Australian workers are facing increased safety and health risks as summer becomes hotter, an expert warned.
According to a report by the Herald Sun, academics at the National Climate Change Adaptation Conference, which opened on Tuesday, said a review on workplace laws should be done as summers become hotter.
Dr Elizabeth Hanna from the Australian National University’s centre for epidemiology and population health, said increasing summer temperatures were causing more heat-related health problems and fatalities, with many happening at work.
“Australia really needs to start developing some adaptation options because what’s going to happen is we’re going to face that horrible question, ‘Do we down tools over summer or work until we’re dead?’” said Dr Hanna.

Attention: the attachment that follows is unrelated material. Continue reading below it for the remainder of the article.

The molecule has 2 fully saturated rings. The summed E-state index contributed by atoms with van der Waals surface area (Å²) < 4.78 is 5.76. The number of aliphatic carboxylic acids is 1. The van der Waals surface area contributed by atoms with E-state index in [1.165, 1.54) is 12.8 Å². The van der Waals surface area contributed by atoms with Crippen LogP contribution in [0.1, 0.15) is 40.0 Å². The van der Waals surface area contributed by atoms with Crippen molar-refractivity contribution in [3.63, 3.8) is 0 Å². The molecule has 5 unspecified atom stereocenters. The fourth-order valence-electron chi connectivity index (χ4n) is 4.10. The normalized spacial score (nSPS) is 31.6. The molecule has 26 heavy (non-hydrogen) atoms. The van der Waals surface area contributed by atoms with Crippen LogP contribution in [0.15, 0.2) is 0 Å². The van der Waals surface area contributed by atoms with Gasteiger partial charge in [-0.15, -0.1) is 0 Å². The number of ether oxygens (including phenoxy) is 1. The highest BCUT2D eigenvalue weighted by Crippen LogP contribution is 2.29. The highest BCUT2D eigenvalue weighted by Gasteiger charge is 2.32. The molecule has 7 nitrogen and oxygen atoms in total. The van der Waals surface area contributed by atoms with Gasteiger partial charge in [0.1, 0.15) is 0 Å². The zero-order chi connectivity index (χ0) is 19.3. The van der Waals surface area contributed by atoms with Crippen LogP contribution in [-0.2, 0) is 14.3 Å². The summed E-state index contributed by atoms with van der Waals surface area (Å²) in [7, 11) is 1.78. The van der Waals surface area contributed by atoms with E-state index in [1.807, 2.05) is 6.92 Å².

She also said that days when temperatures reached more than 35C would triple over the next decade.
“The problem is if you sweat up to maximum you become dehydrated, and dehydration has the double whammy – it impairs your mental ability and so people can have poor judgment, particularly if they’re using equipment and machinery and can increase accidents.
The Herald Sun further reports that there are 1000 heat-related fatalities every year, and this figure is expected to increase.
Dr Hanna is leading an ANU study to learn about industries and activities that are most susceptible to heat-related diseases.